Saturday, May 21, 2005

Thoughts on Revenge of the Sith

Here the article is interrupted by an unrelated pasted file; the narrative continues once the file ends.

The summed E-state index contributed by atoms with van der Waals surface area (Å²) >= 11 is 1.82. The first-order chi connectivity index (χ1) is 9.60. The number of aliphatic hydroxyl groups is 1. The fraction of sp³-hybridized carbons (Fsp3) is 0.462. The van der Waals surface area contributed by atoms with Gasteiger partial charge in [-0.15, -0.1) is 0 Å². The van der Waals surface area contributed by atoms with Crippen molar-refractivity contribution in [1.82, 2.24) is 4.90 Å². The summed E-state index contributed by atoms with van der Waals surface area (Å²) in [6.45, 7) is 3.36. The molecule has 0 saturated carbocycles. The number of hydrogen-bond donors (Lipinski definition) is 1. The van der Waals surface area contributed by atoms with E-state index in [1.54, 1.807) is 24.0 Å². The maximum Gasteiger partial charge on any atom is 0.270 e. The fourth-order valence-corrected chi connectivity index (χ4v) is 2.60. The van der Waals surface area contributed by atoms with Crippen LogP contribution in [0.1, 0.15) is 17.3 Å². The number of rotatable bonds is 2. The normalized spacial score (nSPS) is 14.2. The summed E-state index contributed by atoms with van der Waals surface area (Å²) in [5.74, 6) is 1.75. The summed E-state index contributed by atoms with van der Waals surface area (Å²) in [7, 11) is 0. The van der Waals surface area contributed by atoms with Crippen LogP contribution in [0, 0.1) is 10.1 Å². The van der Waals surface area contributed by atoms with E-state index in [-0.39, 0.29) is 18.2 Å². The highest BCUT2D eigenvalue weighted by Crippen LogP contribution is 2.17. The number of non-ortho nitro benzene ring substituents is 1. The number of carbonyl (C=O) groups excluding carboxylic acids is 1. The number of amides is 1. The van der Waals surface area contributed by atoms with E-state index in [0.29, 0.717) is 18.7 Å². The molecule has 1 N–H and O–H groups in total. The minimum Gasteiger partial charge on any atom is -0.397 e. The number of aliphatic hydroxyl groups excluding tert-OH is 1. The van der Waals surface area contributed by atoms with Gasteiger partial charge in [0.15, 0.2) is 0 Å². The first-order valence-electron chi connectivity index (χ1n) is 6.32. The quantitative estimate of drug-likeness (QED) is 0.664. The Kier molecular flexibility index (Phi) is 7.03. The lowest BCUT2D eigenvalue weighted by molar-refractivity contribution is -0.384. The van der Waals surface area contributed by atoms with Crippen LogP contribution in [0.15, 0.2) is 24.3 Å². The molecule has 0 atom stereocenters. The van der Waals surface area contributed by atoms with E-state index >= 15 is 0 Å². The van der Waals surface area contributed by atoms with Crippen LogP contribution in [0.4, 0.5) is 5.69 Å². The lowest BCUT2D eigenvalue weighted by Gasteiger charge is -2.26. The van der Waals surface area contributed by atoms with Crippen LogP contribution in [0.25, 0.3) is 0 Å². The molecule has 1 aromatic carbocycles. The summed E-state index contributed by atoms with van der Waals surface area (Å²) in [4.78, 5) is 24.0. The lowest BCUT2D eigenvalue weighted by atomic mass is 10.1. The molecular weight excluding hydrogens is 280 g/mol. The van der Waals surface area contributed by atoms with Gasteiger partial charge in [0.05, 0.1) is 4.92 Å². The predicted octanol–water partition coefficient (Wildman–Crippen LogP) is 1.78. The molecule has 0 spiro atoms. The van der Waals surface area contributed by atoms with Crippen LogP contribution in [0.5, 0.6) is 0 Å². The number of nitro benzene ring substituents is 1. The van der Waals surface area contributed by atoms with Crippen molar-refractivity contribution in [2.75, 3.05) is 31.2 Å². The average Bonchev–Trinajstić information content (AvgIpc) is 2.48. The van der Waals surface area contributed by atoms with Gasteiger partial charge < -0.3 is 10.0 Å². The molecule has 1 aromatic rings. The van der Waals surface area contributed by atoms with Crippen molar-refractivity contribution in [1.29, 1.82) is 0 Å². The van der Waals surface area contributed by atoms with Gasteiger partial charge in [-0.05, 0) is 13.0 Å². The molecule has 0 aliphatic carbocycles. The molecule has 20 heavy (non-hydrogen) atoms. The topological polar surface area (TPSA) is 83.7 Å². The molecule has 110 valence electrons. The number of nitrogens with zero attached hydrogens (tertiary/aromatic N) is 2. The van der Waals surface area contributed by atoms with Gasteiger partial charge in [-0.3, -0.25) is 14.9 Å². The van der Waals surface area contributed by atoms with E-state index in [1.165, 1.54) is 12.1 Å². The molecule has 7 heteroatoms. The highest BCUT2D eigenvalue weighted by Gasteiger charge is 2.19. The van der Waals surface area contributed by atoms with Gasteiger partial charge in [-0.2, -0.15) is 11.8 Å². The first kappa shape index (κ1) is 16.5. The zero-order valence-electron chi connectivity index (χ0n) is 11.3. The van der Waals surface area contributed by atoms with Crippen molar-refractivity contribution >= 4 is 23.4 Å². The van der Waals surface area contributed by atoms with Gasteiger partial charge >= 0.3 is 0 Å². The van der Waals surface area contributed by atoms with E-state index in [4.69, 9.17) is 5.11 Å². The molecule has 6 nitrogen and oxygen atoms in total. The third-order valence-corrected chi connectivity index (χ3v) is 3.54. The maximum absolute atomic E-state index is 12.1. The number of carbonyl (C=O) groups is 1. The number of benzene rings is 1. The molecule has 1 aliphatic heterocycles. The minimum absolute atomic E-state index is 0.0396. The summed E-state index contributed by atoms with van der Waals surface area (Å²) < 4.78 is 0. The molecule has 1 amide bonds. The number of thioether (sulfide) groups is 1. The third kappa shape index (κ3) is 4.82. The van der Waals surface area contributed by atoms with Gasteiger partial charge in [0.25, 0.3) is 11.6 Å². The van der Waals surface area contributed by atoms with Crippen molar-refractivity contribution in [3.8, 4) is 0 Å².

I have just returned from watching Revenge of the Sith. It was, I believe, a significant improvement on the other two prequels. However, the acting was still wooden (the droids have an excuse, but not the rest of the cast) and the plot was convoluted. The strength of the original trilogy lay in the cast (particularly Harrison Ford, who made the films for me) and in the engaging plotline. Even after three prequels I still could not get myself to care about Anakin (until he donned the Vader suit, that is; in that suit even the dullest actor becomes the epitome of cool), Padme or even Obi Wan. The warm humour exuded by the original trilogy is parodied by the cheap laughs in the prequels (although Revenge is a real improvement on the earlier prequels in this regard). There is nothing to match the witty dialogue of the original trilogy in the prequels. Rather, with Yoda's poor attempts at sentence construction continually bombarded we are. The sheer overdose of special effects and choreographed action sequences quickly amount to sensory overload, after which time one doesn't really care much. The sustained tension and subsequent exhilaration achieved in many parts of the original trilogy was conspicuous by its absence. The flimsy plot soon collapsed, overwhelmed by the collective weight of the numerous setpieces and action scenes, any one of which was rendered fairly anonymous by virtue of the gratuitous quantity of them. Why is it that many film-makers seem incapable of resisting the allure of the newer additions that computer technology has granted to the palette of their art? On occasions the plot of Revenge felt like one might expect a series of cinematic footnotes to look like. Points of the original trilogy were supported and expounded, and elements of the earlier prequels were developed, but any sense of strong inner coherence and direction to the plot of Revenge itself was lacking. The plot lacked a clear focus, a problem (as I have already observed) compounded by a myriad instances of distracting special effects. There are a few lessons that I hope that George Lucas learns before he finishes his work on the next Indiana Jones movie. The chief among them are as follows: the backbone of a film is its plot; strong characters give life to its flesh. Without a good plot a film becomes an amorphous blob; without strong characters it becomes a corpse. Special effects should be subtle and understated, like good jewellery. Overdose on them and them become the cinematic equivalent of 'bling'. Special effects wizardry can be impressive, but good film-making is primarily achieved by more quotidian means. FWIW

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